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Columnist Gets Fired After 30 Years for Writing About Flying Next to a Fat Guy

DMA column about sitting next to an overweight person on an airplane has cost a longtime Minnesota newspaper columnist his job.

For 30 years, Alan Linda has written the Fergus Falls Daily Journal’s Prairie Spy column about his experiences in New York Mills, Minnesota.

But last week the newspaper’s editorial board fired Linda for ridiculing a person he called ‘fat’ in his column.

‘Hard to sell popcorn dripping with butter to people who already can’t squeeze their big, fat – ummmmm – self into the seat’ wrote Linda. …

The controversial piece, titled ‘Taking notice of the size of people in today’s world’, was removed from the Fergus Falls Daily Journal’s website.

Tim Engstrom, the Daily Journal’s editor and publisher, said … “Personally, I think it’s a generational thing. I think at one point you could talk about someone wearing glasses as a “four-eye”, or make fun of a person’s weight or the color of their hair.

‘Now people are, “No bullying, no body-shaming”.

Alright, I’m calling it. Time of death: February, 2017. Common sense was already on life support but had a DNR in place, so we can’t take heroic measures. Rest in peace, rationality. Farewell, sanity. We hardly knew ye.

Obviously I don’t know this Alan Linda from Linda Cardellini. Maybe he’s a hack. Writing humor columns for the Fergus Falls Daily Journal for 30 years would sort of suggest he’s not exactly PJ O’Rourke. And airplane gripes is hardly the most original idea for a column. But ranting about getting stuck next to a fat guy isn’t a hate crime. It’s a universal truth. There’s not a man, woman or child among us who hasn’t at one time lost the fight for arm rest space with someone’s Bingo flaps or had to brush up against some guy’s sweaty back fat on a hot night at a ballgame. It’s part of the human condition in 2017. And making fun of it isn’t a “generational thing,” it’s facing reality. Which is what comedy is supposed to be. In fact, it’s the only thing comedy is.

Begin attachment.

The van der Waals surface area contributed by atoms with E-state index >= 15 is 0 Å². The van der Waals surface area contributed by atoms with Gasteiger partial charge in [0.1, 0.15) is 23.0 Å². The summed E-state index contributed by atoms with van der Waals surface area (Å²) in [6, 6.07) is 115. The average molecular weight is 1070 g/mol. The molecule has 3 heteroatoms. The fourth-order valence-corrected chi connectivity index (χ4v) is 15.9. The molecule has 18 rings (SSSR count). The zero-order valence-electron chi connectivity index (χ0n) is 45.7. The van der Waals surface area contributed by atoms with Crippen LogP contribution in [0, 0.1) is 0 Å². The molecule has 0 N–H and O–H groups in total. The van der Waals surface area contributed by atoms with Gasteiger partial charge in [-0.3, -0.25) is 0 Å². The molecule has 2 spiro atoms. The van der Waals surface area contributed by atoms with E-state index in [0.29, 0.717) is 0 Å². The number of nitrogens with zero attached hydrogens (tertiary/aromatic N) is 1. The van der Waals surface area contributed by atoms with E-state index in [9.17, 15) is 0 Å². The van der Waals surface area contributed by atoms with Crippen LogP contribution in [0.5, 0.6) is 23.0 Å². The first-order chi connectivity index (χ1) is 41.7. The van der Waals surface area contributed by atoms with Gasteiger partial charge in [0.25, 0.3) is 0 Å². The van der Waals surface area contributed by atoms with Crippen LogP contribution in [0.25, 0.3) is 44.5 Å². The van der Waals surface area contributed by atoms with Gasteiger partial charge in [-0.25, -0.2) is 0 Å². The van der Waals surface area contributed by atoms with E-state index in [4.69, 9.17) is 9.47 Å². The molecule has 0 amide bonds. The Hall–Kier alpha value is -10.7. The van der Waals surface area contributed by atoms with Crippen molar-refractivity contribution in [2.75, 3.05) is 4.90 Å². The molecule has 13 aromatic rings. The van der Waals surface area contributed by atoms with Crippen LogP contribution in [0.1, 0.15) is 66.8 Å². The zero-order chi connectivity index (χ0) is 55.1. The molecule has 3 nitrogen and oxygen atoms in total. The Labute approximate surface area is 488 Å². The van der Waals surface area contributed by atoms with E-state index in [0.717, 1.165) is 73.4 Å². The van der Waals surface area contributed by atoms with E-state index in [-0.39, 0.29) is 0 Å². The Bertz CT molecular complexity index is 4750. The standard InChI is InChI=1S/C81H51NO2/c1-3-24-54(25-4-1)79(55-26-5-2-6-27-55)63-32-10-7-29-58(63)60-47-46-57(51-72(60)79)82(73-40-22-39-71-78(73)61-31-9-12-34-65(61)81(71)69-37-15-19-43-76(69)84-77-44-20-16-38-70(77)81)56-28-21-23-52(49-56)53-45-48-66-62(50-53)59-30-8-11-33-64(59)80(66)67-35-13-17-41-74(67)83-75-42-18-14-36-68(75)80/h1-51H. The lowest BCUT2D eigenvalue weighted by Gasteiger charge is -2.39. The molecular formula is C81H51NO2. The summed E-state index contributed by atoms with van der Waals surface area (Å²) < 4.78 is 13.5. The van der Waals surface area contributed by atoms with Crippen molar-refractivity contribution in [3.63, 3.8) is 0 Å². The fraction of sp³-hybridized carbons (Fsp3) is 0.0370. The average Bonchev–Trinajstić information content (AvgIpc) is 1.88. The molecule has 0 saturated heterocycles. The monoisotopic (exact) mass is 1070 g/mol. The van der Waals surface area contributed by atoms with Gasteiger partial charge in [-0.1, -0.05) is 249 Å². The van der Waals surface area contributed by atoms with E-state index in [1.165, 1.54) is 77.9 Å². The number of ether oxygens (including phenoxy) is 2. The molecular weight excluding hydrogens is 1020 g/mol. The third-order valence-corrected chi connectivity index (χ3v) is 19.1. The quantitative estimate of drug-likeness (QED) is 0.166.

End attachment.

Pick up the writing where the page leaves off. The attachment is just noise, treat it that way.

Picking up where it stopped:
I’ve been wearing glasses all my life. And I got called “four-eyes.” I’m also – and this might shock you so feel free to get back to me and tell me how wrong I am about this – not the most attractive man on the planet. Plus I went through a fat phase, from grades 3 through 8. So I took fair share of abuse. Most of it from the kids who grew up to be my best friends. If anything, they were doing me a favor. I took the abuse, gave it back better than I got it and lived to tell the tale. I came out the other side better for it. It’s probably part of what got me into the comedy world in my 20s.

And that’s when I was taking other people’s crap to my face. I hardly doubt I’d be scarred for life if I got anonymously referred to by the author of Prairie Spy. But this is what we’ve come to. No one can laugh at themselves. No one can take a joke. A few people who still read local papers get offended by a stupid humor column, someone loses their job of 30 years. No one tells them “Lighten up, Francis.” No one pulls the writer aside and says “We got some complaints about your last article. You might want to ease up on the fatties, they’re a sensitive bunch.” Heads just automatically roll. And humor writing dies a horrible death before our eyes. Just another reason why I thank God every day that Barstool exists.